The Political "Brief"
Florida Primary, Obama advances...(Camelot 2), Apathy & Energy
We are less than a day away from the (potential) anointing of the Republican nominee for President. Forget Super Tuesday or a primary season that stretches into June. The way the four lead candidates are positioned politically, in the media and monetarily, Florida is of paramount importance. But with all the backbiting in the last week and change, and a Republican party struggling to find cohesion, will Florida decide anything or muddy the waters further?
Giuliani needs to win to stay in the race, or he's effectively out; he is spending a million dollars a week there on ads. Huckabee needs 2nd or he's dead where he stands; there is no money left and he desperately needs to appear relevant. The frontrunners, McCain and Romney, aren't in as great of money woes, though the former could use a cash boost. This primary is essentially a test for McCain to see if he can strike a chord with Republicans - honest-to-God conservatives - the block he's been trailing with throughout the contest. Romney has money, the look and sound bites, but can he wrestle control of the conservative side of things past the economic angle? Ron Paul will not win anything, but may act as a spoiler of sorts in a Republican-only contest.
According to Zogby, the numbers stand at McCain (33%), Romney (30%), Giuliani (14%), Huckabee (11%) and Paul (2%).
Giuliani's number here represents a hovering pattern for the last few rounds of polling (if a round is from primary to primary), and a probable bronze medal. If he wins, the Votemaster at Electoral-Vote.com says pigs will fly, and I have to agree with him. Unless the strife betwixt Romney and McCain overshadows their strong points, leaving Giuliani the only feasible, non-argumentative candidate (Huckabee is the latter, but hardly the former), the vast majority of data points to a loss for the Mayor.
The Democrats aren't counting Florida, as I've said. But they are. Though really...not exactly so, but still keep it on the radar! Their delegates, reinstated, could be vital in August, so pay attention to Hillary as she stumps around there tomorrow night after the voting and see if anyone else visits there after Super Tuesday if the results are evenly split.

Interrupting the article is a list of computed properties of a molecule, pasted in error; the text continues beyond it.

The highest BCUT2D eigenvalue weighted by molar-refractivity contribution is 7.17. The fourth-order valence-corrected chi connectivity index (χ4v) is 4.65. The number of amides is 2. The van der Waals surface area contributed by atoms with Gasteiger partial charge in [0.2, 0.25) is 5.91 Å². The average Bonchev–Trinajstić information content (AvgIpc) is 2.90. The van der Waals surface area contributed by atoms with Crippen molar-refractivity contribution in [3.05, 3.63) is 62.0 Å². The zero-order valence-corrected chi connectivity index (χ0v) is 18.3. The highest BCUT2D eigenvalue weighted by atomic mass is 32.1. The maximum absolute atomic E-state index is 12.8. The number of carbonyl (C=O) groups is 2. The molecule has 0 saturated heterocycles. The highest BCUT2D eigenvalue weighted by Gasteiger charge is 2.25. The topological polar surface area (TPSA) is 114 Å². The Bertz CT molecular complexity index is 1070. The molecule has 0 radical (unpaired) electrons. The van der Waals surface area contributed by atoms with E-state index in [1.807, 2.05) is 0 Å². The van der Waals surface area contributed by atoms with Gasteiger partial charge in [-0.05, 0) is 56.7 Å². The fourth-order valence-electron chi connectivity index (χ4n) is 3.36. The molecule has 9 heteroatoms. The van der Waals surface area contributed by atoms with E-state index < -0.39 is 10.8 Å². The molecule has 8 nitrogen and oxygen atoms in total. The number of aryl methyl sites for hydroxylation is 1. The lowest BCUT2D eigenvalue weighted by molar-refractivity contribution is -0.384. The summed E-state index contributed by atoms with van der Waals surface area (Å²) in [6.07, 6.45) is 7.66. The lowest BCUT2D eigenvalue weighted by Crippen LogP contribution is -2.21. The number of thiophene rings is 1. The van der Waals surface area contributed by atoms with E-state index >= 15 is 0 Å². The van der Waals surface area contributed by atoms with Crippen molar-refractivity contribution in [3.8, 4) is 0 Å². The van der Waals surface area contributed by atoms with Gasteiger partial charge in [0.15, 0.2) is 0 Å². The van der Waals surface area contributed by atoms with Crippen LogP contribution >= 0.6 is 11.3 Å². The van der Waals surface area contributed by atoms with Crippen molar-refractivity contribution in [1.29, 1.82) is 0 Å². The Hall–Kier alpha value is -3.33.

The Kennedys - remember them? - are endorsing Barack Obama as the heir to the JFK presidency. To some, this means civil rights progress and social reform, while to other historians (and Republicans), the JFK inheritance is one of a mismanaged administration that was in serious reelection trouble in the fall of '63. The gloss of "Camelot" covers the reality of a troubled presidency, but in a way, this is perfect for Obama. He needs some gloss to mask his deficiencies in foreign policy, defense and a lack of hard numbers-backed plans (though early in the game, to compete these days one needs more than "hope" and "change" to get elected; a few Perot charts could go a long way). The Kennedys provide a sheen to Obama's candidacy, old guard liberal quality epitomized in JFK now reflected in the eyes of Illinois' junior senator.
Though not all of the Massachusetts brood are backing Obama (RFK Jr. backs Hillary, for example), it certainly helps to have JFK's last brother and daughter on your side. Caroline Kennedy sees in Obama the promise of her father, and Ted sees "extraordinary gifts of leadership and character, matched to the extraordinary demands of this moment in history."
In discussing the Democratic and Republican primaries/caucuses with a friend and Obama campaigner, we touched on the numbers game going on that cold spell, regardless of candidate, a victory for Democrats in the fall. In South Carolina, there were approximately 530,332 votes cast for Democrats. (Only) 442,918 voted for the Republicans. It may not seem like much, but extrapolate that over the country and in areas far less Republican. Is this early apathy on the Republican side indicative of a "wait and see" approach to the convention and declaration of a nominee or of a deep-seated apathy in the Right caused by seven years of difficult legislation, war and factionalizing within the GOP?
Surely the Democrats are suffering from no lack of enthusiasm. Has there been a Democratic competition filled with such electricity thrumming behind every word and idea, with the idea of something at stake, instead of the same old game?
Battered by scandals and an unpopular, though somewhat recovering President, the Republicans have no leaders right now to really gather around, and beyond that, no core message. Is there some immigration package they all gather around? A way to approach Iraq (and in doing so, leave)? What about gay marriage, abortion, stem cell research and other domestic affairs? The divides are sharp and deep in the party of Lincoln. As we move towards what may be the defining moment for McCain or Romney, our thoughts are cast months ahead to November. Can a Republican win in this political climate?
In 2006, the Republicans "went into the wilderness" after a brutal Congressional and gubernatorial defeat and have yet to emerge. While the Democrats have realized that hating Bush isn't a strategy, they can hate the GOP platforms - in all its myriad forms - and march under a banner of "change."